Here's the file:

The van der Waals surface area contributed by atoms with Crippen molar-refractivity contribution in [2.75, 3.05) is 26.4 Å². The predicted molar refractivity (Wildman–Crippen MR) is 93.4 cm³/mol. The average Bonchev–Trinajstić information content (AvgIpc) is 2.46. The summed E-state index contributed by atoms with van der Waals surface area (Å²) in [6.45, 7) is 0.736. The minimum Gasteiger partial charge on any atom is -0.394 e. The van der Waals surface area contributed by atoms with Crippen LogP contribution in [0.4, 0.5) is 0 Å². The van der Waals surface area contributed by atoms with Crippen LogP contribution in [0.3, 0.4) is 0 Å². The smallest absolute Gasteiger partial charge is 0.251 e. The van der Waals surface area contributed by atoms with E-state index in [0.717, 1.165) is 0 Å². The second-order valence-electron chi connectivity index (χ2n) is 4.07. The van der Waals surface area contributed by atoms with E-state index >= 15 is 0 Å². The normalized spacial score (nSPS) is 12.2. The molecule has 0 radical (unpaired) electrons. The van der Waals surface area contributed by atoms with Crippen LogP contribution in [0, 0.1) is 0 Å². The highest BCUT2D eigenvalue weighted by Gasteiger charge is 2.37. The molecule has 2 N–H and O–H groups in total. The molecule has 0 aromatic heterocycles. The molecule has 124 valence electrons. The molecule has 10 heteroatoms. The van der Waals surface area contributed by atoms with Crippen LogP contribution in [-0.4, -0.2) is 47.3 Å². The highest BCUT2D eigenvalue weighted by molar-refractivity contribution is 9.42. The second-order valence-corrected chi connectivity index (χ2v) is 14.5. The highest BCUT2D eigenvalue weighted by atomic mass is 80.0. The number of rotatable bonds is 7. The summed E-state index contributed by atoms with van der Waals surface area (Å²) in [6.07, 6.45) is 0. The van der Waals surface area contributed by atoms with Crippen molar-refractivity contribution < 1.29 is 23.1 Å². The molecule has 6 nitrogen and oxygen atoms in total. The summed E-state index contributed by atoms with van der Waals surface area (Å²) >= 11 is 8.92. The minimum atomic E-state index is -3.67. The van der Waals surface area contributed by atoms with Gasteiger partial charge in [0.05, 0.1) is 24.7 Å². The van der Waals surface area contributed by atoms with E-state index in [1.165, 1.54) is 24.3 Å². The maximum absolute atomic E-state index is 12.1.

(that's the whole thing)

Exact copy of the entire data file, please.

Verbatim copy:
The van der Waals surface area contributed by atoms with Crippen molar-refractivity contribution in [2.75, 3.05) is 26.4 Å². The predicted molar refractivity (Wildman–Crippen MR) is 93.4 cm³/mol. The average Bonchev–Trinajstić information content (AvgIpc) is 2.46. The summed E-state index contributed by atoms with van der Waals surface area (Å²) in [6.45, 7) is 0.736. The minimum Gasteiger partial charge on any atom is -0.394 e. The van der Waals surface area contributed by atoms with Crippen LogP contribution in [0.4, 0.5) is 0 Å². The van der Waals surface area contributed by atoms with Crippen LogP contribution in [0.3, 0.4) is 0 Å². The smallest absolute Gasteiger partial charge is 0.251 e. The van der Waals surface area contributed by atoms with E-state index in [0.717, 1.165) is 0 Å². The second-order valence-electron chi connectivity index (χ2n) is 4.07. The van der Waals surface area contributed by atoms with E-state index >= 15 is 0 Å². The normalized spacial score (nSPS) is 12.2. The molecule has 0 radical (unpaired) electrons. The van der Waals surface area contributed by atoms with Crippen LogP contribution in [0, 0.1) is 0 Å². The highest BCUT2D eigenvalue weighted by Gasteiger charge is 2.37. The molecule has 2 N–H and O–H groups in total. The molecule has 0 aromatic heterocycles. The molecule has 124 valence electrons. The molecule has 10 heteroatoms. The van der Waals surface area contributed by atoms with Crippen LogP contribution in [-0.4, -0.2) is 47.3 Å². The highest BCUT2D eigenvalue weighted by molar-refractivity contribution is 9.42. The second-order valence-corrected chi connectivity index (χ2v) is 14.5. The highest BCUT2D eigenvalue weighted by atomic mass is 80.0. The number of rotatable bonds is 7. The summed E-state index contributed by atoms with van der Waals surface area (Å²) in [6.07, 6.45) is 0. The van der Waals surface area contributed by atoms with Crippen molar-refractivity contribution < 1.29 is 23.1 Å². The molecule has 6 nitrogen and oxygen atoms in total. The summed E-state index contributed by atoms with van der Waals surface area (Å²) >= 11 is 8.92. The minimum atomic E-state index is -3.67. The van der Waals surface area contributed by atoms with Gasteiger partial charge in [0.05, 0.1) is 24.7 Å². The van der Waals surface area contributed by atoms with E-state index in [1.165, 1.54) is 24.3 Å². The maximum absolute atomic E-state index is 12.1.